This past weekend, my eldest nephew, Reid, married his best friend, Katie. The wedding party included eleven beautiful bridesmaids, eleven handsome groomsmen, a very sweet flower girl, and Solly as the ring bearer.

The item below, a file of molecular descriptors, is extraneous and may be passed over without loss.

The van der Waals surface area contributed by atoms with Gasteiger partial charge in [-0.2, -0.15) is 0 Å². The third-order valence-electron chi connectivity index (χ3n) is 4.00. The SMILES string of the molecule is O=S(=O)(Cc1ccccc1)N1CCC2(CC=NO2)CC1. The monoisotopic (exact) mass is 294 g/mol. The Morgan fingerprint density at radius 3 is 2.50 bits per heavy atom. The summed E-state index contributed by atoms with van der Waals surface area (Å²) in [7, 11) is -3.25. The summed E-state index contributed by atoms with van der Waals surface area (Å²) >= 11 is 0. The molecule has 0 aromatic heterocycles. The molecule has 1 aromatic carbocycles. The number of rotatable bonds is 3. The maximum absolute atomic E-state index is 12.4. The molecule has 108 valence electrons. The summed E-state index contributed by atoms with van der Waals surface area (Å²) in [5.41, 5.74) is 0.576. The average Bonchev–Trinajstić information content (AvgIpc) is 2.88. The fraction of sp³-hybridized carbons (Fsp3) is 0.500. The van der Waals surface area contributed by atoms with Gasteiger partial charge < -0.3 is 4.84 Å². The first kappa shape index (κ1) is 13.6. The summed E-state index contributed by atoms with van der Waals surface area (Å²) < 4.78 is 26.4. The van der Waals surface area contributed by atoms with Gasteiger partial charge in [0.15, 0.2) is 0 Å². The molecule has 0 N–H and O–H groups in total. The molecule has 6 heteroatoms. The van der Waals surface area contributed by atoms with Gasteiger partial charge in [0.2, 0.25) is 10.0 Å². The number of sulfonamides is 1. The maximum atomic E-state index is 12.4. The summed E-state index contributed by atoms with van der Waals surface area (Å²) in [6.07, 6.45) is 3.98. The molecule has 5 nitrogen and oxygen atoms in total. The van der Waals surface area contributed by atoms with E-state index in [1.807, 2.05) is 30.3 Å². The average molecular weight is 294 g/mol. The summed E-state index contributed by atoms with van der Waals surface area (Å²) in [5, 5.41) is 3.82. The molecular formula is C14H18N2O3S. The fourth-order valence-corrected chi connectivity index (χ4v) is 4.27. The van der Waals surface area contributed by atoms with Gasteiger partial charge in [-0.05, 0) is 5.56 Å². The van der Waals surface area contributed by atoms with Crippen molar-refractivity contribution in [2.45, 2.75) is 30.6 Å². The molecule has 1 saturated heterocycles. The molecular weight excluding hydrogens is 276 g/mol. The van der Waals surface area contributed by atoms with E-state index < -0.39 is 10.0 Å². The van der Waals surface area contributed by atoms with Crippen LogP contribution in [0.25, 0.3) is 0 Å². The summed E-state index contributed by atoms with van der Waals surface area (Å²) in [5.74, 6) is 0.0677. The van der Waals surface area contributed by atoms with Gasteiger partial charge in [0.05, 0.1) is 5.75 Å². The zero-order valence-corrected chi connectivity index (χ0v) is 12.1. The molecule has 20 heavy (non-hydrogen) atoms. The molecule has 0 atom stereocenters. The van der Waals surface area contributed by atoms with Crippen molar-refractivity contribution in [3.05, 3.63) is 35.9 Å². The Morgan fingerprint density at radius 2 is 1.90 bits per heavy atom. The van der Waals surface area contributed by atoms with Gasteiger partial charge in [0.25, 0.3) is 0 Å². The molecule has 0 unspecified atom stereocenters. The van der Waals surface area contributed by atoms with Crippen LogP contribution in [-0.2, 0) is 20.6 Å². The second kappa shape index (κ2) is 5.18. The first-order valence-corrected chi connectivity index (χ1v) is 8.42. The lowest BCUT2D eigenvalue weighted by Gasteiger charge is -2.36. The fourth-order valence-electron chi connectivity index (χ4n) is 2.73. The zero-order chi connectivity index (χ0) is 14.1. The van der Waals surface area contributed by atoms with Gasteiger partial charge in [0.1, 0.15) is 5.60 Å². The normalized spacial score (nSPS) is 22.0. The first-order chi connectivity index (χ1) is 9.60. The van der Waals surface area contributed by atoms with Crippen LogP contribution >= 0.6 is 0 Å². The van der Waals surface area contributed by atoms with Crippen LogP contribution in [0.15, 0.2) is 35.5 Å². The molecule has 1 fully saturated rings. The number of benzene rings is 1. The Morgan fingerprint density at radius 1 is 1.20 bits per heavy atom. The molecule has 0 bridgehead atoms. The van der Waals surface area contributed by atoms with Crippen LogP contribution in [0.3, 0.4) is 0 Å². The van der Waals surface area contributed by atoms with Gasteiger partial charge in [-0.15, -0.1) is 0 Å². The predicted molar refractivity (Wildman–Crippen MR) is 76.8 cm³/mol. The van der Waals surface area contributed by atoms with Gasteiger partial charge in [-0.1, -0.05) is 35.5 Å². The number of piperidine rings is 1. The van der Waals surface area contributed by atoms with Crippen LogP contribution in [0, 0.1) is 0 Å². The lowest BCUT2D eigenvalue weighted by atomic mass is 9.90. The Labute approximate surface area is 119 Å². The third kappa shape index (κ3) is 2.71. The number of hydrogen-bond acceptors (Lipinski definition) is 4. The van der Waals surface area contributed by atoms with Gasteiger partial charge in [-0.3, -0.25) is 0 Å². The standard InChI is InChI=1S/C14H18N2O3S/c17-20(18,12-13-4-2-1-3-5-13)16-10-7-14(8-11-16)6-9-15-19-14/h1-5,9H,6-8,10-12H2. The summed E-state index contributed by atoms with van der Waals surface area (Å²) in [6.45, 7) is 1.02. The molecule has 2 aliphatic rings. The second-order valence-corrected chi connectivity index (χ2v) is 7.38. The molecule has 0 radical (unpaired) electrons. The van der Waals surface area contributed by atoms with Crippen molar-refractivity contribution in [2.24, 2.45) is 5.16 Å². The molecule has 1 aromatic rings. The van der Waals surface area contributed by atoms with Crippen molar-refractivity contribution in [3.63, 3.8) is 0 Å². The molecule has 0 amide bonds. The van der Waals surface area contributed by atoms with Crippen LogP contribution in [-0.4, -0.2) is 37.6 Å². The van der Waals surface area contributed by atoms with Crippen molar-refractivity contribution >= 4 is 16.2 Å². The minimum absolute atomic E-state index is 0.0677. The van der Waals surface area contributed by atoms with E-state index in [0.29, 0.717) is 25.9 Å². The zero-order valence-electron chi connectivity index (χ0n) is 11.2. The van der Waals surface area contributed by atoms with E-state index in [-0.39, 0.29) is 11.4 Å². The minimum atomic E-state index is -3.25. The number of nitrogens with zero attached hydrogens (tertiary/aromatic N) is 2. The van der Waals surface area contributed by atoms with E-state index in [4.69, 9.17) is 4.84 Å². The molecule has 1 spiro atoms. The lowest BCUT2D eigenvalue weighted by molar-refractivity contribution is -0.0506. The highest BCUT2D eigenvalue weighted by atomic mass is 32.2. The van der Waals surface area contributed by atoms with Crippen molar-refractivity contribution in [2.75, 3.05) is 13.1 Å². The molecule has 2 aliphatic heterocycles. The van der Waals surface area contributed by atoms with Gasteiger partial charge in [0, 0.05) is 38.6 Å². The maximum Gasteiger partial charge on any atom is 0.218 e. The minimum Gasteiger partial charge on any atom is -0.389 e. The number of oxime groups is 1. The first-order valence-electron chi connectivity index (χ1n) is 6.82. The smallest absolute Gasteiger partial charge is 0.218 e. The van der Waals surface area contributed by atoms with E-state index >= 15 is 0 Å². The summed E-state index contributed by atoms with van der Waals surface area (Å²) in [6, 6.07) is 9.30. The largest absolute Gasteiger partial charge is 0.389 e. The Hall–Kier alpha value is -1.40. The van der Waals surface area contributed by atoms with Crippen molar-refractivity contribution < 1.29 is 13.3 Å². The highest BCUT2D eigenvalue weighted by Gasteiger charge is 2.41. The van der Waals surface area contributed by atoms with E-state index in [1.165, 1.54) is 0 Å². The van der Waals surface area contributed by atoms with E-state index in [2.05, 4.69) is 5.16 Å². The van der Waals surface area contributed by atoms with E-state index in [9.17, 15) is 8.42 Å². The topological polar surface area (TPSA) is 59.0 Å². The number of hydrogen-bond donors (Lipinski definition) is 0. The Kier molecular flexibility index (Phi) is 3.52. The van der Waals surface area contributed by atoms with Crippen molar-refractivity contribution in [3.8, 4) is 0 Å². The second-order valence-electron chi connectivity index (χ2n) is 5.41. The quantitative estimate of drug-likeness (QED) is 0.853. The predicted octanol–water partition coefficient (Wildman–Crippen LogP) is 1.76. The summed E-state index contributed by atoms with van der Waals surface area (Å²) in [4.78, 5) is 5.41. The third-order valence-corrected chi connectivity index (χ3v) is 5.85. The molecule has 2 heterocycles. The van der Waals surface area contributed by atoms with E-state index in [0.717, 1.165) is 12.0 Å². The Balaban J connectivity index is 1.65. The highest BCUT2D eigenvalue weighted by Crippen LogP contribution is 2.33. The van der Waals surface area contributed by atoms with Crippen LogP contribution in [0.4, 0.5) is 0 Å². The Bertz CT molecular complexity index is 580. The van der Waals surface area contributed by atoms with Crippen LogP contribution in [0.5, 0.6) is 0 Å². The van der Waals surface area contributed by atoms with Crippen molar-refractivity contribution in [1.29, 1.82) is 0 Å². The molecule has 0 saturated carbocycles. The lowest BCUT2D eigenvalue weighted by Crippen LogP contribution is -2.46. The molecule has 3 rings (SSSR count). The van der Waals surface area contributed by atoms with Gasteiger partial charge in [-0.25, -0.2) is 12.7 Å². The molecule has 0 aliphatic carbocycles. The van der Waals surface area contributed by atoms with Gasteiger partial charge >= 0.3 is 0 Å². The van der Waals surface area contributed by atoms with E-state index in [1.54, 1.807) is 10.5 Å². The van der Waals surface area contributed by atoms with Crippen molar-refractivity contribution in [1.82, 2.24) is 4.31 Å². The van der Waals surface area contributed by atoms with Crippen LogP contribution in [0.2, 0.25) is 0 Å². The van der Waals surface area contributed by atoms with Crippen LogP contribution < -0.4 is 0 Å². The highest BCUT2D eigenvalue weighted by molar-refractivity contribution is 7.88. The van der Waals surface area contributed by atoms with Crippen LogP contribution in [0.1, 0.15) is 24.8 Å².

My heart soared when Reid and Katie asked Solly to be their ring bearer late last year, especially when I overheard Katie tell him: “Now, Solly, we don’t care how you get down the aisle. You can walk, you can ride in a wagon, you can be carried, we don’t care. We just want you to be a part of our day.” (How lucky are we that Katie is now a part of our family?!) And the inclusion didn’t stop there: every time anyone in their wedding party saw Solly at any of the wedding events and over the wedding weekend, it was “oh, hey Solly, how’s it going?” even though every single person who said hi to him knew it was very likely that Solly would just respond with a “hi” and a wave. This approach to including Solly is how I wish the world would include anyone with a physical or intellectual disability. Continue reading